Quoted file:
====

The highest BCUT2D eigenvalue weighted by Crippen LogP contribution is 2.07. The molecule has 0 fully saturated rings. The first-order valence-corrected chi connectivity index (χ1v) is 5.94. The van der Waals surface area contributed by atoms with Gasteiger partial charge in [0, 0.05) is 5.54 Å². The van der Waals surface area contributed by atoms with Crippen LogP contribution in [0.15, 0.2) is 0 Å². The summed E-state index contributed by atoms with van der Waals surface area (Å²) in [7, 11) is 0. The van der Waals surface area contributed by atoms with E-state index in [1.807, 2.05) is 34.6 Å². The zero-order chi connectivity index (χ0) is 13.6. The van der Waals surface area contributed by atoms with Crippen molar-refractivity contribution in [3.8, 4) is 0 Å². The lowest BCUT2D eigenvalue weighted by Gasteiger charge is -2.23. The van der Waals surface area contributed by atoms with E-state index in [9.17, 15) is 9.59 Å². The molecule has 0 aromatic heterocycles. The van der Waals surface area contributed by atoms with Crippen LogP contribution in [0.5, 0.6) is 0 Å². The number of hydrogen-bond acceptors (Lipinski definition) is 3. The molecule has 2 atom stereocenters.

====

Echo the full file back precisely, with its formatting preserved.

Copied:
The highest BCUT2D eigenvalue weighted by Crippen LogP contribution is 2.07. The molecule has 0 fully saturated rings. The first-order valence-corrected chi connectivity index (χ1v) is 5.94. The van der Waals surface area contributed by atoms with Gasteiger partial charge in [0, 0.05) is 5.54 Å². The van der Waals surface area contributed by atoms with Crippen LogP contribution in [0.15, 0.2) is 0 Å². The summed E-state index contributed by atoms with van der Waals surface area (Å²) in [7, 11) is 0. The van der Waals surface area contributed by atoms with E-state index in [1.807, 2.05) is 34.6 Å². The zero-order chi connectivity index (χ0) is 13.6. The van der Waals surface area contributed by atoms with Crippen molar-refractivity contribution in [3.8, 4) is 0 Å². The lowest BCUT2D eigenvalue weighted by Gasteiger charge is -2.23. The van der Waals surface area contributed by atoms with E-state index in [9.17, 15) is 9.59 Å². The molecule has 0 aromatic heterocycles. The van der Waals surface area contributed by atoms with Crippen LogP contribution in [0.5, 0.6) is 0 Å². The number of hydrogen-bond acceptors (Lipinski definition) is 3. The molecule has 2 atom stereocenters.